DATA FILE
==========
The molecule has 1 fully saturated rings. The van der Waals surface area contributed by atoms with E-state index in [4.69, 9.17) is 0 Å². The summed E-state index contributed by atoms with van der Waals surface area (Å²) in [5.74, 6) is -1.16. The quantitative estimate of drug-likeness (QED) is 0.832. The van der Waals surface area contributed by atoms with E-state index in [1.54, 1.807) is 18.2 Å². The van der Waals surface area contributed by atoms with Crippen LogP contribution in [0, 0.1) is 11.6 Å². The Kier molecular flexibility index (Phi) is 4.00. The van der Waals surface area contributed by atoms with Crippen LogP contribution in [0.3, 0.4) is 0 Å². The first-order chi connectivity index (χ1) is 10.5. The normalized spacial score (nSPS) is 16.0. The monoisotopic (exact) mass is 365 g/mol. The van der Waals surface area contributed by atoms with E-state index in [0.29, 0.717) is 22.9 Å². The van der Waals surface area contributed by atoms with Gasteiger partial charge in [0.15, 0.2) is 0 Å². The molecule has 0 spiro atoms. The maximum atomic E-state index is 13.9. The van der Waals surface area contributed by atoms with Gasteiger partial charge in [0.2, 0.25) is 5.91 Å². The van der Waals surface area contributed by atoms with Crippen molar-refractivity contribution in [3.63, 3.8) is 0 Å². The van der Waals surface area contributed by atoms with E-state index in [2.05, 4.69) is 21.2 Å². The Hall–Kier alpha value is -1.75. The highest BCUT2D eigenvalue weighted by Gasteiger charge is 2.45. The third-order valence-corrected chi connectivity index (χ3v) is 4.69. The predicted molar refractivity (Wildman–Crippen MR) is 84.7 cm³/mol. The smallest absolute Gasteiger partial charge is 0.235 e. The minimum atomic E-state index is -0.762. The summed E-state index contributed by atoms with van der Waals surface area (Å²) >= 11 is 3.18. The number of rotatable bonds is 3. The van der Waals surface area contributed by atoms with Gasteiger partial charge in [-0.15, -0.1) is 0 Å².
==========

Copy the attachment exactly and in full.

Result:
The molecule has 1 fully saturated rings. The van der Waals surface area contributed by atoms with E-state index in [4.69, 9.17) is 0 Å². The summed E-state index contributed by atoms with van der Waals surface area (Å²) in [5.74, 6) is -1.16. The quantitative estimate of drug-likeness (QED) is 0.832. The van der Waals surface area contributed by atoms with E-state index in [1.54, 1.807) is 18.2 Å². The van der Waals surface area contributed by atoms with Crippen LogP contribution in [0, 0.1) is 11.6 Å². The Kier molecular flexibility index (Phi) is 4.00. The van der Waals surface area contributed by atoms with Crippen LogP contribution in [0.3, 0.4) is 0 Å². The first-order chi connectivity index (χ1) is 10.5. The normalized spacial score (nSPS) is 16.0. The monoisotopic (exact) mass is 365 g/mol. The van der Waals surface area contributed by atoms with E-state index in [0.29, 0.717) is 22.9 Å². The van der Waals surface area contributed by atoms with Gasteiger partial charge in [0.15, 0.2) is 0 Å². The molecule has 0 spiro atoms. The maximum atomic E-state index is 13.9. The van der Waals surface area contributed by atoms with Gasteiger partial charge in [0.2, 0.25) is 5.91 Å². The van der Waals surface area contributed by atoms with Crippen molar-refractivity contribution in [3.63, 3.8) is 0 Å². The van der Waals surface area contributed by atoms with E-state index in [2.05, 4.69) is 21.2 Å². The Hall–Kier alpha value is -1.75. The highest BCUT2D eigenvalue weighted by Gasteiger charge is 2.45. The third-order valence-corrected chi connectivity index (χ3v) is 4.69. The predicted molar refractivity (Wildman–Crippen MR) is 84.7 cm³/mol. The smallest absolute Gasteiger partial charge is 0.235 e. The minimum atomic E-state index is -0.762. The summed E-state index contributed by atoms with van der Waals surface area (Å²) >= 11 is 3.18. The number of rotatable bonds is 3. The van der Waals surface area contributed by atoms with Gasteiger partial charge in [-0.15, -0.1) is 0 Å².